Morris: One of SA's best strikers
In another life, Proteas and Titans all-rounder Chris Morris would have been Peter Schmeichel in the late 1990s or Nemanja Matic in the current José Mourinho dispensation at Manchester United.
That tells you everything you need to know about "Tipo's" football affiliation.
"My dad [Willie Morris] was a goalkeeper, I played soccer but I see myself in the Nemanja Matic role. I distribute, I do a lot of running and every now and then, you'll see an unbelievable header from me. Just ask Neil McKenzie about that.
"He was in Potchefstroom to witness the two goals I scored with my head. You also need to ask Kagiso Rabada. I've still got him in my pocket somewhere. I'd also like to show that I'm one of South Africa's best strikers," Morris joked.
Away from his love of the beautiful game, Morris has had to battle back from a lower-back injury that not only ended his participation during the England series, but has temporarily put him at the back of the all-rounder queue.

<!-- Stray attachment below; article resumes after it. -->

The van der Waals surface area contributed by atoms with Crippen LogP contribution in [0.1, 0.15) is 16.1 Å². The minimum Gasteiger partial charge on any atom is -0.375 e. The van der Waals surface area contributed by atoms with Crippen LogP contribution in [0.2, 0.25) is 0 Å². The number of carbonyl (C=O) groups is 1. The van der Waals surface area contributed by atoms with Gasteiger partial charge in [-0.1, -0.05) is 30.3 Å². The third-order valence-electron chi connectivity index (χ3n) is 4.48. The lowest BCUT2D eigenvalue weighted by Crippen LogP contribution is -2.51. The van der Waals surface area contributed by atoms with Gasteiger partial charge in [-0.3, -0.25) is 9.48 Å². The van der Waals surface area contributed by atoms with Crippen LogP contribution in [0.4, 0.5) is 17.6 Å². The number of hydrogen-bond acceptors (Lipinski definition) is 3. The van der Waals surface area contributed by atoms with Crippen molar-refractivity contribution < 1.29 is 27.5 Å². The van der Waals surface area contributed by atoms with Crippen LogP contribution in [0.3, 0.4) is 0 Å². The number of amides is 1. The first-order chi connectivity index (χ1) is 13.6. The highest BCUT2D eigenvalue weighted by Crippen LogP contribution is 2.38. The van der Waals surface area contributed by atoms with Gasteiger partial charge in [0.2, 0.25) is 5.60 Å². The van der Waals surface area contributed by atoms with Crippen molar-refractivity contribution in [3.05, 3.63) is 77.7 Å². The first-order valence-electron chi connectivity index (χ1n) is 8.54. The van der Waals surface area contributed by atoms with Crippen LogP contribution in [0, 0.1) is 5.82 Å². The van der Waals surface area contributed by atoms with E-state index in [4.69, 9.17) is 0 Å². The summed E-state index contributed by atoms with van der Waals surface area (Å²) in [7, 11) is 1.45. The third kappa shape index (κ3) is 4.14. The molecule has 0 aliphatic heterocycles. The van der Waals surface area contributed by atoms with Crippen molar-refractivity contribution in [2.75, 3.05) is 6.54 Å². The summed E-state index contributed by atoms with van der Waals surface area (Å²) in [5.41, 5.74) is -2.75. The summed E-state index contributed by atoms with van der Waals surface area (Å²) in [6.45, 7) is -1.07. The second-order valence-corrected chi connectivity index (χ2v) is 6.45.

Back of the queue
The recent introductions of Wiaan Mulder and Andile Phehlukwayo have lengthened that list while Vernon Philander, Wayne Parnell and Dwaine Pretorius work their way into some form. Not that this bothers Morris, who knows he has to work hard to get back into the reckoning.
He started bowling off his full run this week, with the all-rounder noting his need to bowl faster as the main reason for his back injury.
"Every team wants a new Jacques Kallis or Ben Stokes. A team with more all-rounders in the shorter formats will be the better side. But to be a test all-rounder you have to be exceptionally good at what you do," Morris said.
"I've been told the coach [Ottis Gibson] speaks highly of me but I'm not expecting to walk into the team again. I believe I've to fight my way back to the team and I have to put in the domestic performances to be recognised. I can't just walk back.
"When the guys ahead of you are better than you, they should get selected ahead of you. It also comes with time where the more experience you gain in a different facet, the better you get with the requisite experience in that potential format.
"It's a good time to be an all-rounder in South Africa because you have the likes of Wiaan and Andile coming through and they're unbelievably promising."
Being 30, Morris watched South Africa's all-rounder boom and felt the current crop is somewhere close to replicating that golden period.
"It is a tough one but bar Kallis, the majority of the guys in the 1990s were experienced and in their 30s while the current group is quite young.
"While there are some of us who've been around, there are the youngsters. I need to answer this question in two years' time and I'll have a better response."